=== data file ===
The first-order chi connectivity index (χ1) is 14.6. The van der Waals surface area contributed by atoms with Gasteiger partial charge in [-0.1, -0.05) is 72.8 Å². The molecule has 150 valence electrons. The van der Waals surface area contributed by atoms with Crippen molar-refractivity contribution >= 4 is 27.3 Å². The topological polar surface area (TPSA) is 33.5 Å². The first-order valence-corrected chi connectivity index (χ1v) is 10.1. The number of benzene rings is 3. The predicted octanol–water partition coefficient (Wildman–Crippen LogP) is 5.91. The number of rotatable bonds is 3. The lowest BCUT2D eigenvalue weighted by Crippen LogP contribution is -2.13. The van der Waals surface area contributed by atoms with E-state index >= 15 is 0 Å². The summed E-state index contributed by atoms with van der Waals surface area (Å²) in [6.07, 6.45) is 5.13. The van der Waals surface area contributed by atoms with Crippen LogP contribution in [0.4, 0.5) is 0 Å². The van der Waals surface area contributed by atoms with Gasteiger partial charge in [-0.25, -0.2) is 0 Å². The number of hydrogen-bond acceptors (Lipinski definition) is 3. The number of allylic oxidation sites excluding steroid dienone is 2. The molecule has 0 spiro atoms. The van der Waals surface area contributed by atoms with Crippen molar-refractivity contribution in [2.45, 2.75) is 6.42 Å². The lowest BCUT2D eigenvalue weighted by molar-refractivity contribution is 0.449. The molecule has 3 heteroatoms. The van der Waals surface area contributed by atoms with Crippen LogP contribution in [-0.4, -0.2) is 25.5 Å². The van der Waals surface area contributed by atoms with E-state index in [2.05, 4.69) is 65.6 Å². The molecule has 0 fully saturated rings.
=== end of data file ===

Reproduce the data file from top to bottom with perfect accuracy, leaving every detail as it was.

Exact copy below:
The first-order chi connectivity index (χ1) is 14.6. The van der Waals surface area contributed by atoms with Gasteiger partial charge in [-0.1, -0.05) is 72.8 Å². The molecule has 150 valence electrons. The van der Waals surface area contributed by atoms with Crippen molar-refractivity contribution >= 4 is 27.3 Å². The topological polar surface area (TPSA) is 33.5 Å². The first-order valence-corrected chi connectivity index (χ1v) is 10.1. The number of benzene rings is 3. The predicted octanol–water partition coefficient (Wildman–Crippen LogP) is 5.91. The number of rotatable bonds is 3. The lowest BCUT2D eigenvalue weighted by Crippen LogP contribution is -2.13. The van der Waals surface area contributed by atoms with E-state index >= 15 is 0 Å². The summed E-state index contributed by atoms with van der Waals surface area (Å²) in [6.07, 6.45) is 5.13. The van der Waals surface area contributed by atoms with Crippen LogP contribution in [0.4, 0.5) is 0 Å². The van der Waals surface area contributed by atoms with Gasteiger partial charge in [-0.25, -0.2) is 0 Å². The number of hydrogen-bond acceptors (Lipinski definition) is 3. The number of allylic oxidation sites excluding steroid dienone is 2. The molecule has 0 spiro atoms. The van der Waals surface area contributed by atoms with Crippen molar-refractivity contribution in [2.45, 2.75) is 6.42 Å². The lowest BCUT2D eigenvalue weighted by molar-refractivity contribution is 0.449. The molecule has 3 heteroatoms. The van der Waals surface area contributed by atoms with Crippen LogP contribution in [-0.4, -0.2) is 25.5 Å². The van der Waals surface area contributed by atoms with E-state index in [2.05, 4.69) is 65.6 Å². The molecule has 0 fully saturated rings.